Romance has been breaking down racial barriers in India with a sharp rise in inter-community marriages and relationships in the last two decades. The young men and women of today are quite receptive to the idea of inter-religion/inter-caste marriage. However, this reality still has not been embraced very well. That makes Janani Ravindran wonder what is the best part of an intercultural marriage and what are the challenges that the married couples face adjusting to the new culture.
Ankeeta is a hybrid of Kumaoni and Punjabi, while her husband is a Punjabi. She was born and brought up in Delhi while her husband is based in Mumbai. Until her marriage, she had never seen Mumbai. The first two and a half months were very difficult for her and she even contemplated walking out and going back to Delhi. Fortunately, common sense prevailed and she decided to give it a chance. “I am glad that I did that,” says a happy Ankeeta.
It’s surely difficult for both partners to get adjusted in another culture, state or religion at the beginning but as time passes and one learns to get through the good and bad of both, new doorways open. It’s always difficult to adjust in a different environment, but then testing one’s limits is what life is all about. Some experiences are good, some bad but to survive through bad and bring out the good is what is required. “Challenges are always there and so getting through those challenges is important and to gain experiences, because it’s life and not a competition – that’s what required, the sportsman spirit,” feels Joyeeta Talukdar.
Madhuri Maitra seems pretty affirmative of our Indian society and feels that “after a few years, it hardly matters. Everyone is one big family, if they wish to be.”
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Though Sid’s wife and he are from different communities, he feels that it has definitely helped open both their minds by exposing each to new worlds, the way certain things are done and of course, sometimes even the way events are celebrated. His Diwali piece serves as a testament for this. “If you’re ready to accept it and experience new things, it can be an eye-opener. The downside is that a lot of things can sort of start to bug you – especially in the case that my wife’s community is ridiculously patriarchal and it really bugs me. There are also differences in our mindsets and the way we tackle finances due to our background and culture too,” informs Sid.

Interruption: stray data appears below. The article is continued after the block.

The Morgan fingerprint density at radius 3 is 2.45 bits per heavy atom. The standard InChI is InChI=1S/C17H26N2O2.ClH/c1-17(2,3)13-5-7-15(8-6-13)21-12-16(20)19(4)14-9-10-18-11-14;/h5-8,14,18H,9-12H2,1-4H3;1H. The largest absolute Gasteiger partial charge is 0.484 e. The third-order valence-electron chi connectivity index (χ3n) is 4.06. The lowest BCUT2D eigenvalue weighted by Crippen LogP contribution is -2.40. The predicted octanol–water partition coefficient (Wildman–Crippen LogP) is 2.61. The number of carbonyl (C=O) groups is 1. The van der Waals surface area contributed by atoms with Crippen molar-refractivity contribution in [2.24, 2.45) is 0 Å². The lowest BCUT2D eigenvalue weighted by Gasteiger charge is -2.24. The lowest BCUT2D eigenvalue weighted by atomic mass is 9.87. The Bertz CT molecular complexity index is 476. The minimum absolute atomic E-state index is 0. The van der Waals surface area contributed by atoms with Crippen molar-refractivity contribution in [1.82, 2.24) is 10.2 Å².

Of course, none of these are irreconcilable differences, and if you’re ready to make it work, it will. And you may even learn something new in the process.
Marrying outside your community, region or religion means being exposed to a whole new world – up close and personal. As both spouses are outsiders to the other’s eco-system there is a lot of critical approach. “For us, it has been good. Allowed us to assimilate the good of both – in this case the Marwari business acumen, love for socialising, a sense of fraternity, the amazing desserts, and Malayali love for thinking, reading, talking and of course our fish curries – among the many. And often I get special attention for being ‘the exotic Malayali’ bahu,” confesses Nisha with a wink. On flip side, Nisha adds, “Being from another community exaggerates the existence of some prevalent flaws – like patriarchal attitudes, religious differences, for women often – attitude towards their work and career, role expectations and sometimes, even food. I guess it varies from couple to couple, how they choose to deal with these conflicts. But I have seen these often being the cause for irreparable differences between couples.”
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Even though today’s couples are quite open for inter-religion or inter-culture marriages, many parents still think of it as taboo. Maybe they must take inspiration from our Bollywood couples who include Shahrukh Khan and Gauri, Saif Ali Khan and Kareena Kapoor, Aamir Khan and Kiran Rao, and Genelia D’Souza and Riteish Deshmukh.
Inter-religion marriage, though a tough job to be accepted in Indian societies even today, can surely be successful if the couple decides to make it work. Inter religion or intra religion, go for the person you want to be with and live happily ever after.